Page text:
Medicaid programs work to meet pandemic behavioral health needs


A Kaiser Family Foundation survey found that all responding programs had at least one initiative to expand behavioral health services.

The difficulty of accessing behavioral healthcare is not new, but the COVID-19 pandemic has further aggravated the imbalance between need and access. The pandemic has resulted in more people suffering from mental health conditions such as anxiety and depressive disorders (or a combination of both). In 2019, 11% of adults tested positive for symptoms of anxiety or depression.

In April and May 2020, during the first months of the pandemic, this proportion tripled to around 33%, according to data from the US Census Bureau. Barriers to access include the ability to reach and travel to suppliers; supplier availability; social factors, such as a reluctance to seek help; and, above all, the cast.

Access to services is especially important for Medicaid enrollees, who have also experienced increased levels of behavioral health problems during the pandemic, according to a Kaiser Family Foundation (KFF) report on Medicaid’s expansion of services. behavioral health. The foundation’s annual budget survey of state Medicaid officials showed that all states responding to the survey reported having implemented at least one behavioral health initiative to expand access over the past few years. two years, in particular by offering a crisis service and developing telehealth. “You really see so clearly that every state we surveyed reported at least one initiative to expand behavioral health care initiatives,” says Madeline Guth, policy analyst at KFF and author of the Medicaid Behavioral Health Report.

Many attempts

This is not the first time the government has stepped in and tried to improve access to mental health services. The Mental Health Parity and Drug Equity Act of 2008 prohibited payers from making mental health coverage more restrictive than physical health coverage, although there are still many parity gaps. A 1996 law of the same name ensured that large group health plans could not impose less favorable lifetime or annual mental health benefit limits compared to medical/surgical benefits. The Affordable Care Act required all health plans to classify mental health and addictions services as essential health benefits.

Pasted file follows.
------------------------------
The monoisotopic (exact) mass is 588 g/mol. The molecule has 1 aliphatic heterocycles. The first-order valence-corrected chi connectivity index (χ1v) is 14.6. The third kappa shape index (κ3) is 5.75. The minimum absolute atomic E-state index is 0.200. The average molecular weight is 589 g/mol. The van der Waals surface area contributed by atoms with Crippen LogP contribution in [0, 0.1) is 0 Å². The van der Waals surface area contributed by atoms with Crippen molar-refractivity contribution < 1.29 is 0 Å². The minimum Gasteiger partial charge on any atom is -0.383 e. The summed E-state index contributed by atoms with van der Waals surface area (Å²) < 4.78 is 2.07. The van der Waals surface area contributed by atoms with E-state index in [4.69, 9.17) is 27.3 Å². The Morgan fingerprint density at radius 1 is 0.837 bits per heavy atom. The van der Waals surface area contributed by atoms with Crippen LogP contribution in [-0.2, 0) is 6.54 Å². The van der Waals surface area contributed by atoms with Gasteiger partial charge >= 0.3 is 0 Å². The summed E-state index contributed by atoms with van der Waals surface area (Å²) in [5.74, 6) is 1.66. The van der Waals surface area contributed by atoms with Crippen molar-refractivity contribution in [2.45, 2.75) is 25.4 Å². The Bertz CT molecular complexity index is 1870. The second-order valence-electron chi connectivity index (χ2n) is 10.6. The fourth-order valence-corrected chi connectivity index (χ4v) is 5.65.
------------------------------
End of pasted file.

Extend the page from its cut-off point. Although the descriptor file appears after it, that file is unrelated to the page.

Medicaid coverage is a critical part of behavioral health coverage in the United States because the programs cover a disproportionate share of people with behavioral health issues. As of July 1, 2021, Medicaid programs in 44 states and the District of Columbia covered telehealth services for mental health issues, including audio-only services, according to Guth’s report. In the past, behavioral health services have often been excluded from Medicaid managed care contracts, which in some cases has undermined parity. Guth’s report shows that about three-quarters of the 41 states that have Medicaid managed care programs have cut behavioral health services.

New government initiatives also address access to behavioral health. The American Rescue Plan Act provided expanded Medicaid funding to some behavioral health care providers and crisis centers, and the Build Back Better Act, if enacted, would provide additional funding for community mental health services.

Integrating care is one way to provide better access. Nearly half of the states in the KFF survey reported integrated service initiatives, whether allowing same-day payment for medical and behavioral health services or providing these services in one location. notes Guth.

This article originally appeared on Managed Healthcare Executive.


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